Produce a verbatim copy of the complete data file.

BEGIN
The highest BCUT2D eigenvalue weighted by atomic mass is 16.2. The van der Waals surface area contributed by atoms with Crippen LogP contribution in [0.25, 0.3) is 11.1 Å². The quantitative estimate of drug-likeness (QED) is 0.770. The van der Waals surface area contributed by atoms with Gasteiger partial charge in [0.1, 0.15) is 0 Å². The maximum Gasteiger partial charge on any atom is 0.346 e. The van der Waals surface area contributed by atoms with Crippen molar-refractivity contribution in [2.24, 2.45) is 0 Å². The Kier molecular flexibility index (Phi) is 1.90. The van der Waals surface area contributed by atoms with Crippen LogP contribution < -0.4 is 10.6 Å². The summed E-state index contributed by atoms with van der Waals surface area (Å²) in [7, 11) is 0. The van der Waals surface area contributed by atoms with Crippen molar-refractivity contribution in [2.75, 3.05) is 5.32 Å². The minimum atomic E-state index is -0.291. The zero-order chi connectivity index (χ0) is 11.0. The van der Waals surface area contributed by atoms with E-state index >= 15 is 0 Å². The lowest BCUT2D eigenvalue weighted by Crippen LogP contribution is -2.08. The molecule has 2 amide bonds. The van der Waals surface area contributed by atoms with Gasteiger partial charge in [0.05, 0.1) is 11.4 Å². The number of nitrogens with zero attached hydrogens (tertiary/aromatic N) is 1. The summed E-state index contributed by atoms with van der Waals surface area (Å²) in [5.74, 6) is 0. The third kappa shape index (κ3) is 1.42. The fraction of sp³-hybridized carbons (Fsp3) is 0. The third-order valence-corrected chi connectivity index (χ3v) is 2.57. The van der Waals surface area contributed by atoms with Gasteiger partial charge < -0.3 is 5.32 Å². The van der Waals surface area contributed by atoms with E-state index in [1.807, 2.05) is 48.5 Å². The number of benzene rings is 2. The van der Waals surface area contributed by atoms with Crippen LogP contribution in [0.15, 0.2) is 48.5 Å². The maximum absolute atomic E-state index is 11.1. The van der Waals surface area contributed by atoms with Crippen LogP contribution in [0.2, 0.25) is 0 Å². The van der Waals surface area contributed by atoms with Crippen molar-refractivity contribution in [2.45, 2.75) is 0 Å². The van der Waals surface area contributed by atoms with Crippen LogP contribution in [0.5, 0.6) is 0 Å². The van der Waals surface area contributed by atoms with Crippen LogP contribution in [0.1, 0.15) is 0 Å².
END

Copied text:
The highest BCUT2D eigenvalue weighted by atomic mass is 16.2. The van der Waals surface area contributed by atoms with Crippen LogP contribution in [0.25, 0.3) is 11.1 Å². The quantitative estimate of drug-likeness (QED) is 0.770. The van der Waals surface area contributed by atoms with Gasteiger partial charge in [0.1, 0.15) is 0 Å². The maximum Gasteiger partial charge on any atom is 0.346 e. The van der Waals surface area contributed by atoms with Crippen molar-refractivity contribution in [2.24, 2.45) is 0 Å². The Kier molecular flexibility index (Phi) is 1.90. The van der Waals surface area contributed by atoms with Crippen LogP contribution < -0.4 is 10.6 Å². The summed E-state index contributed by atoms with van der Waals surface area (Å²) in [7, 11) is 0. The van der Waals surface area contributed by atoms with Crippen molar-refractivity contribution in [2.75, 3.05) is 5.32 Å². The minimum atomic E-state index is -0.291. The zero-order chi connectivity index (χ0) is 11.0. The van der Waals surface area contributed by atoms with E-state index >= 15 is 0 Å². The lowest BCUT2D eigenvalue weighted by Crippen LogP contribution is -2.08. The molecule has 2 amide bonds. The van der Waals surface area contributed by atoms with Gasteiger partial charge in [0.05, 0.1) is 11.4 Å². The number of nitrogens with zero attached hydrogens (tertiary/aromatic N) is 1. The summed E-state index contributed by atoms with van der Waals surface area (Å²) in [5.74, 6) is 0. The third kappa shape index (κ3) is 1.42. The fraction of sp³-hybridized carbons (Fsp3) is 0. The third-order valence-corrected chi connectivity index (χ3v) is 2.57. The van der Waals surface area contributed by atoms with Gasteiger partial charge < -0.3 is 5.32 Å². The van der Waals surface area contributed by atoms with E-state index in [1.807, 2.05) is 48.5 Å². The number of benzene rings is 2. The van der Waals surface area contributed by atoms with Crippen LogP contribution in [0.15, 0.2) is 48.5 Å². The maximum absolute atomic E-state index is 11.1. The van der Waals surface area contributed by atoms with Crippen LogP contribution in [0.2, 0.25) is 0 Å². The van der Waals surface area contributed by atoms with Crippen molar-refractivity contribution in [2.45, 2.75) is 0 Å². The van der Waals surface area contributed by atoms with Crippen LogP contribution in [0.5, 0.6) is 0 Å². The van der Waals surface area contributed by atoms with Crippen LogP contribution in [0.1, 0.15) is 0 Å².